“Under her wings” – in the OT tradition, God sheltered His people under His wings, Psalm 17:8, 36:7; 57:1 etc

35 Look, your house is left to you desolate. I tell you, you will not see Me again until you say, ‘Blessed is He who comes in the name of the Lord.’ ”

“Your house… desolate” – Jesus is predicting the AD 70 destruction of Jerusalem and the temple.

“Blessed is He who comes…” – quoting Psalm 118, one of the psalms sung by pilgrims journeying to Jerusalem for one of the festivals. Here Jesus is referring to His second coming and the allusion to people coming to worship is a prediction that many Jews will turn and trust Jesus before that time.

• For further study, see Romans 11:12,14; 24-27; 31-32

IN PRACTICE  The Israelites had abandoned the covenant and paid a terrible penalty in seeing Jerusalem overrun and its people taken into captivity and exile. Now Jerusalem, and its proud tradition as the centre of worship for the nation, is setting itself up again for a similar disaster. Jesus foretells that He will join a long line of prophets who were put to death by the city and people that He loves.
Believing in God’s purposes, which are based on a much longer timescale than we are used to, is made difficult by the situations and difficulties which rise up to oppose. We read the circumstances and say, “It can’t happen,” but God repeats the promises which say, “It cannot NOT happen!”. Which do we believe?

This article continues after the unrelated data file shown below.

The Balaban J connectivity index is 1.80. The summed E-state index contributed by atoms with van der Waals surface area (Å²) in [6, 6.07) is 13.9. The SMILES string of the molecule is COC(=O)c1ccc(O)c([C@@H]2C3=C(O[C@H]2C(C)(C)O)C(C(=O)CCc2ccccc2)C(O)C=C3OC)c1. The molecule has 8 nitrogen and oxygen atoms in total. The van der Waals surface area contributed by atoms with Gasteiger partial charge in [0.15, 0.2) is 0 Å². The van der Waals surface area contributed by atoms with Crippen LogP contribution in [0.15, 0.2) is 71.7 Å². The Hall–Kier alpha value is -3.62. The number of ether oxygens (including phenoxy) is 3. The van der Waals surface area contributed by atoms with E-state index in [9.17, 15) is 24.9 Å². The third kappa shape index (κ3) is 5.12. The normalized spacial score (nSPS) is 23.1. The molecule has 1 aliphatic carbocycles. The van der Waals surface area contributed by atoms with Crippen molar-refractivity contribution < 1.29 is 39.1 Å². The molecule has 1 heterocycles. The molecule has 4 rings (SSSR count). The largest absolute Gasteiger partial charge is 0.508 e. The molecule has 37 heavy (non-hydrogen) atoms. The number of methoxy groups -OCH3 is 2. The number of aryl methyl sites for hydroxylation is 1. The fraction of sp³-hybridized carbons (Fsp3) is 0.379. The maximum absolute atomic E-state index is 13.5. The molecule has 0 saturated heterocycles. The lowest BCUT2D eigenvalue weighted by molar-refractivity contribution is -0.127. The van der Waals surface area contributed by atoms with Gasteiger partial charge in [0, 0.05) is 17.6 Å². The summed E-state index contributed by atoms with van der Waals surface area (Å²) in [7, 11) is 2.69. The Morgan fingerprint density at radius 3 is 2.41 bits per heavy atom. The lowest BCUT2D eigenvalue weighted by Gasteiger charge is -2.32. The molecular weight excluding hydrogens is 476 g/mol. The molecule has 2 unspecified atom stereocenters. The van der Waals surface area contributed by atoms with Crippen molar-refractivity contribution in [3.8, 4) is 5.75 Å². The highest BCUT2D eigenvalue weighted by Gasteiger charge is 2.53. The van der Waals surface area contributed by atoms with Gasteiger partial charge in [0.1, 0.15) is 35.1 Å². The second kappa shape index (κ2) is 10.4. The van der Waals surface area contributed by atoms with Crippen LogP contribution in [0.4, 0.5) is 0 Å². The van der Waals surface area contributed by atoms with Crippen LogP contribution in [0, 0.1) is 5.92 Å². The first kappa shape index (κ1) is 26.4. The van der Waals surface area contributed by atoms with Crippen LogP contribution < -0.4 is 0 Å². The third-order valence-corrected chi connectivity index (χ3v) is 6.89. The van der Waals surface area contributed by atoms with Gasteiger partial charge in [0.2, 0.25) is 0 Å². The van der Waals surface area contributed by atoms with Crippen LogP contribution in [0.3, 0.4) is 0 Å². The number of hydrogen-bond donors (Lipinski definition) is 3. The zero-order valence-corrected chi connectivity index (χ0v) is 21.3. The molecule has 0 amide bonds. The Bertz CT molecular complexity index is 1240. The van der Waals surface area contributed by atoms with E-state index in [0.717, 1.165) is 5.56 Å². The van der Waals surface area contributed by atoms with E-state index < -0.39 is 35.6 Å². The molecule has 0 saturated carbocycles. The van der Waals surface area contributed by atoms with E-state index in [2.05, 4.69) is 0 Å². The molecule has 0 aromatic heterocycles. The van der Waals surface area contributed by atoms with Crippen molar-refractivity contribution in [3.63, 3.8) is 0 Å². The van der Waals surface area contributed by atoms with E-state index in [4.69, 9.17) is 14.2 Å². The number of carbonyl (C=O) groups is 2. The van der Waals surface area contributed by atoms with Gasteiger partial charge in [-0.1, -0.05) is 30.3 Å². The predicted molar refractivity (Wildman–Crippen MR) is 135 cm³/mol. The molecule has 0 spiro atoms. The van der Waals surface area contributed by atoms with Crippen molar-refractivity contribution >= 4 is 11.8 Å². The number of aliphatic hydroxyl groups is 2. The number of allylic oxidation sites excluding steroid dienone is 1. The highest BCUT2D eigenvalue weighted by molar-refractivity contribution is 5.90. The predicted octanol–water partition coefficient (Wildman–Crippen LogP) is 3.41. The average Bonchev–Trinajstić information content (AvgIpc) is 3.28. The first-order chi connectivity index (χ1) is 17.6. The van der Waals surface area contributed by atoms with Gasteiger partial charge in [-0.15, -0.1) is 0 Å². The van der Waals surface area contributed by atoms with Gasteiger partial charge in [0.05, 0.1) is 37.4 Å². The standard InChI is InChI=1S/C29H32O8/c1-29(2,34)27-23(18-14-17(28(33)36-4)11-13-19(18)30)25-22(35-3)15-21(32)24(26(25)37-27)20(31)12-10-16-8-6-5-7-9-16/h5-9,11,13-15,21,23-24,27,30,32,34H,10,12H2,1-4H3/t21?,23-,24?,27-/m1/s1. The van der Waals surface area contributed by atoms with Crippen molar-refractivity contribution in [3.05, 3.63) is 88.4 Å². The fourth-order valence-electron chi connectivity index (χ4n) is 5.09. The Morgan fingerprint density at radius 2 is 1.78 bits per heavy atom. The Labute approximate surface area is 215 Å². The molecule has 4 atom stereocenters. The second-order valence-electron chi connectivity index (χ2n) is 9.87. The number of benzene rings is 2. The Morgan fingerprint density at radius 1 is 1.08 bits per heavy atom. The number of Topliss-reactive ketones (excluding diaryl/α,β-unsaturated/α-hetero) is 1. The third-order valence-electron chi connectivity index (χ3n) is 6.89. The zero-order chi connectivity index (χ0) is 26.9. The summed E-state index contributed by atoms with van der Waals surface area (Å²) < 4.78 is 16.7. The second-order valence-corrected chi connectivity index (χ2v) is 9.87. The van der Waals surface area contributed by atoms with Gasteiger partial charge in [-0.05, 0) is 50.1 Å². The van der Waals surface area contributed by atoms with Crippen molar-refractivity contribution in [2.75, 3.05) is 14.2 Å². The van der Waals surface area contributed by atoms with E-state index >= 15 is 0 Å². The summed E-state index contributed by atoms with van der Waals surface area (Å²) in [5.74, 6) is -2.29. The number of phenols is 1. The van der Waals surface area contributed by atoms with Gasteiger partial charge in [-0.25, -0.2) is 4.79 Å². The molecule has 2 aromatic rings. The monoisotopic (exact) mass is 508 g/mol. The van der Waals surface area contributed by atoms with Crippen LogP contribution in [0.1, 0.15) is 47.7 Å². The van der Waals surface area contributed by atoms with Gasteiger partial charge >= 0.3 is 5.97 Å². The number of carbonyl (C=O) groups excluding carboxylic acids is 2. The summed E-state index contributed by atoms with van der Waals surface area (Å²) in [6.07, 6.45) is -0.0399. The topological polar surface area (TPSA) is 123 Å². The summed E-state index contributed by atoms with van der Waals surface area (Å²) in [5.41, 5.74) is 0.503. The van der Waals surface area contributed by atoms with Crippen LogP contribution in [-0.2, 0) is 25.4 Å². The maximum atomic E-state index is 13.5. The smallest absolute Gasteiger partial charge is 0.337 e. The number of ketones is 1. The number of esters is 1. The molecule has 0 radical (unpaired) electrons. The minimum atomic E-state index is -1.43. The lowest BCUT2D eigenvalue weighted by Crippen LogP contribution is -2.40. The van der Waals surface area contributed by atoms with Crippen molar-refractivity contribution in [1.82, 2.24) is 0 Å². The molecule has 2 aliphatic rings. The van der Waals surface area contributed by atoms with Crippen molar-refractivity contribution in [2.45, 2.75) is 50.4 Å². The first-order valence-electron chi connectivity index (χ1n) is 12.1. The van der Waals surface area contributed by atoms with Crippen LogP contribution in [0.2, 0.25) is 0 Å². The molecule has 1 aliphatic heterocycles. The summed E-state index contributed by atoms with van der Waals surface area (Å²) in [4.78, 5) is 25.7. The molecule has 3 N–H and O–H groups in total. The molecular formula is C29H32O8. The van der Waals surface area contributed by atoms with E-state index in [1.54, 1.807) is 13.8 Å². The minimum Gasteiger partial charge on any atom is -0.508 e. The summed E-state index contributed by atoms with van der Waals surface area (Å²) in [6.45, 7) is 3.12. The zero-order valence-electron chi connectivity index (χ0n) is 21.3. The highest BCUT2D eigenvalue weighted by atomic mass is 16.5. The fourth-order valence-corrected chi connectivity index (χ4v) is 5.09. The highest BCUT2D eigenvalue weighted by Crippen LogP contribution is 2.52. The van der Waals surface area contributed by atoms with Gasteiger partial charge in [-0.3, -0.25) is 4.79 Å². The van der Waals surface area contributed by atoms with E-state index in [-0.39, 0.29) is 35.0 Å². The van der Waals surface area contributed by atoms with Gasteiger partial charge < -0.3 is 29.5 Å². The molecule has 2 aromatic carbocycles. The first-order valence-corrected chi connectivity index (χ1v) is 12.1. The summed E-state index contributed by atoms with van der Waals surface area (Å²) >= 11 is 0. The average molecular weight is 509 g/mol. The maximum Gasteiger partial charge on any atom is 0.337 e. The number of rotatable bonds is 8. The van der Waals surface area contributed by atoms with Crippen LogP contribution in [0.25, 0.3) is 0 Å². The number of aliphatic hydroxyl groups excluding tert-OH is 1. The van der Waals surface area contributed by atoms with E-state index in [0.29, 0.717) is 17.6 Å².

QUESTION  When it all seems to be going wrong, what voices do we hear, and which do we listen to?


Philippians 3:17-4:1

Paul promises heaven’s honour for keeping faith.In contrast to self-exalting and unbelieving teachers, Paul’s example of Cross-aware, heaven-centred living is the model to follow.

17  Join together in following my example, brothers and sisters, and just as you have us as a model, keep your eyes on those who live as we do.

“Following my example” – the concept of discipleship was following an example e.g. Paul’s apostolic demonstration of Christlike living. Christians generally should live lives that are models to follow.